16 Jan 2014

Cameron, Europe and the T word

There have been quite a few pieces talking about how David Cameron‘s Bloomberg speech of a year ago, promising a renegotiation of UK membership of the EU followed by an in/out referendum, has turned out to be a failure – today Martin Kettle talks about it as a tactical failure and a foreign policy failure; earlier this week, Janan Ganesh emphasised it as a failure in attempted party management.  Norwegian Prime Minister Erna Solberg Meets With David Cameron

There was, I understand, an alternative approach laid out in front of Mr Cameron in 2011when the Eurozone members wanted to cement their new self-disciplines in an EU-wide treaty. David Cameron said he wanted serious concessions in return. Some EU leaders, including the mighy Chancellor Merkel, suggested a whole new arm to the proposed new treaty which would speed up single market “Anglo-Saxon” reforms in the EU and introduce tougher more immediate penalties for failure, along the lines of the rules being introduced to police government spending etc in the eurozone. EU leaders saw it as a tailor-made proposal that could be sold to the UK by its leaders as a major achievement (they would sell it internally as “closer integration”).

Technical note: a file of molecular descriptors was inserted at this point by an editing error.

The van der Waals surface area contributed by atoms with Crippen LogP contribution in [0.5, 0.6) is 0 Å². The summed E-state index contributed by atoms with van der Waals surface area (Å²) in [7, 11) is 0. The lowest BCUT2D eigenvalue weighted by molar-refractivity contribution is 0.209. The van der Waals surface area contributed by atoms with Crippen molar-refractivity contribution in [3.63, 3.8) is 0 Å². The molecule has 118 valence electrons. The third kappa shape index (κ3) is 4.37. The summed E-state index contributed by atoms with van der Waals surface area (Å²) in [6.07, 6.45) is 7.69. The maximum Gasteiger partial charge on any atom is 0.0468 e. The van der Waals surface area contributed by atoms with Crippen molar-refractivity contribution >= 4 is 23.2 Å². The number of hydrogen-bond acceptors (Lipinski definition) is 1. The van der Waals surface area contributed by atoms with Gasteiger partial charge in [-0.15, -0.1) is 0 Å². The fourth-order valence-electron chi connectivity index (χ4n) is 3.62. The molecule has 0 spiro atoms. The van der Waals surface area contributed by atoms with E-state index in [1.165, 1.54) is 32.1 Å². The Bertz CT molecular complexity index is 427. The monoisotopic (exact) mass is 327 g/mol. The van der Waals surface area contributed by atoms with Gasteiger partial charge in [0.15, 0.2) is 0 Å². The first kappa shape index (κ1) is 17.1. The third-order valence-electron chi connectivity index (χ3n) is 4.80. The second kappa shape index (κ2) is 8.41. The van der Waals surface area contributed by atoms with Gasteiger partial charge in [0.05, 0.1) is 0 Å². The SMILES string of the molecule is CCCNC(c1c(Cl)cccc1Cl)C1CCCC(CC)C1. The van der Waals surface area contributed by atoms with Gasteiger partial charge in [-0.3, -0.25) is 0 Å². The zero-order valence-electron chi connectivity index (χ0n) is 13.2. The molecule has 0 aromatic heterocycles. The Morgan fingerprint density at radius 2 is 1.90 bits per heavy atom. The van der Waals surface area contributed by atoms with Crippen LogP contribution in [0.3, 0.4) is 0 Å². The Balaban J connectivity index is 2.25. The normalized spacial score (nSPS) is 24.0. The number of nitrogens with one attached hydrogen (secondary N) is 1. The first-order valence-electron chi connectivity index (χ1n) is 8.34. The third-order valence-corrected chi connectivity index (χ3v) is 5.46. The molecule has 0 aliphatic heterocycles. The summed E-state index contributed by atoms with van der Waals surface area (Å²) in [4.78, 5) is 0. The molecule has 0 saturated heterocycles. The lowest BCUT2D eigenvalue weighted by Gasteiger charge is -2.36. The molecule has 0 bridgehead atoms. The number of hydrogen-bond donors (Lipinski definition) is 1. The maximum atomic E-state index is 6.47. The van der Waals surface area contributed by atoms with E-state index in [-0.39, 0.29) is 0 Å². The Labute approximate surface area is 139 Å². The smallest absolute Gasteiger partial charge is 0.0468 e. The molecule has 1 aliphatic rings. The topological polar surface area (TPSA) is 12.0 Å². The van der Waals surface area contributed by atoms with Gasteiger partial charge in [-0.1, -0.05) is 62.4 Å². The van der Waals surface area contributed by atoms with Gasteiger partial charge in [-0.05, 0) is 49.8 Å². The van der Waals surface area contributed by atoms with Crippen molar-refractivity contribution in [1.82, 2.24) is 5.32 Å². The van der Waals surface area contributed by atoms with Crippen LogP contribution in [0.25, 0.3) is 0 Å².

Many of its goals matched the unachieved reforms George Osborne was pining for in his speech at the opening of the Open Europe conference in London yesterday morning. But David Cameron rejected it. He came instead to the EU summit in December 2011 with what EU leaders dismissed as a “carve out for the City of London,” an off-shore Hong Kong-style arrangement for his friends in the banks. That is obviously not how he then or now would characterise the protocol he put on the table in the early hours of that summit. But he travelled a different road, wielded the veto and the the eurozone went off and did its proposed deal via a different route.

One EU Ambassador who was listening to George Osborne yesterday suggested the only way to get any kind of new EU-wide arrangement in the near-ish future would be some kind of compact or inter-governmental deal that did not amount to a referendum-triggering treaty in so many EU member states. Might Messrs Osborne and Cameron be wise to avoid getting hung up on the T word?

Meanwhile, the prospect of a political heart attack at the May European parliamentary elections is looking a certainty for the Tories – The Sun has a YouGov poll speculating on the result today. I’ve heard Tory donors say that David Cameron must start thinking about some sort of pact with Ukip to avoid a divided right at the election. There’s some of that talk in the Mail today. I can’t see how he can do anything of the sort. The question might be how willing he is to turn a blind eye to Tory candidates doing it on an individual basis. Not that that would necessarily transform the party’s fortunes.

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